Graham Chainey: Skylight extension proposal cocks a snook at history

editorial image

It is one of the oldest parts of town, dating from the 12th century. As you turn from East Street into Bartholomews (the name itself a ghost), you pass through the phantom of the parsonage barn, and on your right is Mockbeggars’ Croft, the phantom of a phantom, since nothing whatever is known about it, except that Mockbeggars were Franciscans. When you reach the Market Street corner, you pass through phantom ruined walls into the old Cluniac priory’s garden, and maybe you will smell the scent of medieval flowers.

To your left now, ghosting behind a branch of Subway, is the priory chapel, while across Prince Albert Street stretches the ghost of the prior’s lodge, later converted into Brighton’s first vicarage. Somewhere in front of the present town hall, back in 1774, when workmen were digging foundations for a new market, they struck a cemetery where the monks had been buried, and reverently refused to continue – until the vicar came and informed them those buried there were “nothing but rank papists” – at which the workmen “took up their spades and went on digging”.

Somewhere around here was the eccentric Escallop House of Jenkins the coppersmith, its towering cupola covered with scallop shells, which stood in the way of the profitable new thoroughfare which Isaac Bass, a developer, wished to drive through. Jenkins wouldn’t sell for all the tea in China – but Brighton developers, then as now, had ways. So Bass one day drove up in a splendid coach and four and invited Jenkins to come for a spin. “Overwhelmed with the honour, the honest coppersmith got inside, and drove in state to London.” By the time he got home, his scallop-shell home had vanished.

And somewhere here have been various open-air or covered markets – Market Street once extended to the sea – and if you listen carefully you may hear the shouts of ghostly costermongers, the rumbling of barrows. Along here stood the Jolly Fisherman, where in 1866 one John Leigh, a bad lot, shot dead the landlady, his sister-in-law Harriet Harton, escaping down Market Street, where a courageous police officer, John Barnden, grappling with him, was also shot, the bullet luckily passing through his coat and trouser leg. And over there stood the town stocks and pillory (last used 1828), and somewhere in the far corner, where a dismal entry – curiously echoing with recorded bird twitter – now takes you through to Black Lion Street, stood the Thatched House inn, which pedestrians had the ancient right to walk through, as part of a back-alley route stretching from the Steine to West Street.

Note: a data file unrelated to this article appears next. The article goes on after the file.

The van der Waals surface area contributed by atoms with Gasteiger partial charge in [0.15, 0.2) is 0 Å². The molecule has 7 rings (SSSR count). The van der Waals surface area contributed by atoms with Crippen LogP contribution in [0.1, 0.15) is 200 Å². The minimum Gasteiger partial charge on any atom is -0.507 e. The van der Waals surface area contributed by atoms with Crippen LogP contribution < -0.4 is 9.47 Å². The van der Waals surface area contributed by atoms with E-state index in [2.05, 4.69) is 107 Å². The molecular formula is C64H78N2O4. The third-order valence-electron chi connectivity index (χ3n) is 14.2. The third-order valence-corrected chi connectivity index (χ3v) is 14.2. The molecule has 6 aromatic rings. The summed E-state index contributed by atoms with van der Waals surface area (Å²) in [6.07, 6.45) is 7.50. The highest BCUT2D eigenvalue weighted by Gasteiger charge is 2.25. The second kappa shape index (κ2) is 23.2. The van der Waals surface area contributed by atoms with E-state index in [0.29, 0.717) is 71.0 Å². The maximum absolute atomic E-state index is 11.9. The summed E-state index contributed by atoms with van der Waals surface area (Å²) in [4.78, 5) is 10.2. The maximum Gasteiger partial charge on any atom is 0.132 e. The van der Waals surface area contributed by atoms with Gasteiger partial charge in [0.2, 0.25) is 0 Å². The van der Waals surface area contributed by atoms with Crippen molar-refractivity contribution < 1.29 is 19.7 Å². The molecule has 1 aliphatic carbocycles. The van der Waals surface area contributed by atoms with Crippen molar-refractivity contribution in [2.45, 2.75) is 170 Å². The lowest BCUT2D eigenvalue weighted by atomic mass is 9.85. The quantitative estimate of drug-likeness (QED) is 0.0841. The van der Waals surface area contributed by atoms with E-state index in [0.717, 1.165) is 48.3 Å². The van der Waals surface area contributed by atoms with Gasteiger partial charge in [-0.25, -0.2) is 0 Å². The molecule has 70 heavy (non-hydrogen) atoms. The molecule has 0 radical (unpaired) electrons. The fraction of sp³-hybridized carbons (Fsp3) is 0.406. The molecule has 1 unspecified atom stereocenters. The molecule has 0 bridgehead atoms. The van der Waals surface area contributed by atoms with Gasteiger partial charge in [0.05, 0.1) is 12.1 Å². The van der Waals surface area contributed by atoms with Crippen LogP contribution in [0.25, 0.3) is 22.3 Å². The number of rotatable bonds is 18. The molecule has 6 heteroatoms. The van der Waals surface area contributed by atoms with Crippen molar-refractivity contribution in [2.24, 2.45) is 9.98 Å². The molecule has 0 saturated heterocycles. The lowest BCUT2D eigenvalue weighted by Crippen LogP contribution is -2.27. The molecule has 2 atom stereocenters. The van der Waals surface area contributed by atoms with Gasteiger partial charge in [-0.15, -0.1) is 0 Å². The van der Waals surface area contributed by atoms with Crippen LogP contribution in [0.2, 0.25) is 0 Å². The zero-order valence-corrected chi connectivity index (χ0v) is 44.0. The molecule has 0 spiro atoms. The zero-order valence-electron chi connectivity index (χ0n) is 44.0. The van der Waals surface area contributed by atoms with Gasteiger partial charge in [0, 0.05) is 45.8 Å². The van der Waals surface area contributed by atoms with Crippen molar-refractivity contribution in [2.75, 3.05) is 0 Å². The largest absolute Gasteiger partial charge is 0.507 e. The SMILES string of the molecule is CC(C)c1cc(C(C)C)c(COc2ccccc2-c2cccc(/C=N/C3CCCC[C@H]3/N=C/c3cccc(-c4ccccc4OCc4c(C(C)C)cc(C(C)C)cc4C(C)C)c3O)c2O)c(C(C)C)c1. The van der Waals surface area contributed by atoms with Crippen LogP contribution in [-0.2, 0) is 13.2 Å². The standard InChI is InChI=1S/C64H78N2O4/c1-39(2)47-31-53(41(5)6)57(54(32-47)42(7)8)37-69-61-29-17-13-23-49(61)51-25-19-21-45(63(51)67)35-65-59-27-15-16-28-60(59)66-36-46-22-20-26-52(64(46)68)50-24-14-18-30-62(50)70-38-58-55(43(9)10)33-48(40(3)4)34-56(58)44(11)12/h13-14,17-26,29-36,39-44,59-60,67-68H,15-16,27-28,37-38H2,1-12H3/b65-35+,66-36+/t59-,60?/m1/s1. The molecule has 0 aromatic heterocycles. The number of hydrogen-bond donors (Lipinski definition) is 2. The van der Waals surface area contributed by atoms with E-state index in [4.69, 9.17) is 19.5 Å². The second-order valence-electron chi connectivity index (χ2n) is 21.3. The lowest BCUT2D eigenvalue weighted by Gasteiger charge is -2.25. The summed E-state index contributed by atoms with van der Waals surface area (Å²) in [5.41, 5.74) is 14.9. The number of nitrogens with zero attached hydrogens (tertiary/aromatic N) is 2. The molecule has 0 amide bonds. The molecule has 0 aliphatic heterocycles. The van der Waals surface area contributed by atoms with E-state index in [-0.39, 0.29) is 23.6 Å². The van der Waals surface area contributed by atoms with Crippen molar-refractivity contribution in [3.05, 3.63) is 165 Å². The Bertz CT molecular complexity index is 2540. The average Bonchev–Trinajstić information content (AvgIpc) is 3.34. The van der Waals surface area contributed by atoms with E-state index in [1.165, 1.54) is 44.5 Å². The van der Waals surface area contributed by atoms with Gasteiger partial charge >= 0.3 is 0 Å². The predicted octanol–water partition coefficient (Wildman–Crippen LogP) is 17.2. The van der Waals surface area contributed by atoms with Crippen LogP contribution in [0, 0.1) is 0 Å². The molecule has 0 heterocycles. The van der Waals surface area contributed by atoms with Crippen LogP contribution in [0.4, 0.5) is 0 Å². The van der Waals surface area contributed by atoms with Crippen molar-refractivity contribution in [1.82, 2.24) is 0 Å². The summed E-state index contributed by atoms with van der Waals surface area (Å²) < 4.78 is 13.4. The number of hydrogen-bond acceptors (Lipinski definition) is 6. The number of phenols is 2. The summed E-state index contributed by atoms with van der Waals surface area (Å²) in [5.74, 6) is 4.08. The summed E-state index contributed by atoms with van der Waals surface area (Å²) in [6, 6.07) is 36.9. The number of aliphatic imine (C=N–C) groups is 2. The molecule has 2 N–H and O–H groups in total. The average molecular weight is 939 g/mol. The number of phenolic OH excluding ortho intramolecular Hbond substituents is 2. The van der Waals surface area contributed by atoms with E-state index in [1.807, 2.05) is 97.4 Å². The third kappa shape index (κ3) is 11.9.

There have been many erasures of this historic locality, of which the French burning of the priory in 1514 was the first, while the removal of market and Market Street and the creation of the present monolithic Bartholomew Square in the 1980s was the most recent. Why did they block up the seafront outlet? Why the brutal destruction of half Black Lion Street in the name of parking? Why didn’t they lay out this civic heart of Brighton with grass, fountains, statues, ornate lampposts – instead of sticking an eatery in its middle? Of which eatery Moshimo, which opened in 2000, is the current successor.

Moshimo, a quirky sushi restaurant, is not unattractive, though in the wrong place; but its proposed £4 million Skylight extension, 85 ft high, which has just, incomprehensibly, gained planning permission, is both inappropriate and hideous. (The Brighton Society’s chairman calls it “one of the worst planning decisions in recent years”; their outgoing secretary, Selma Montford, calls it “the ugliest construction I have ever seen”.) This ludicrous gimmick of a structure cocks a fresh snook at 900 years of history, at civic dignity, at design decency.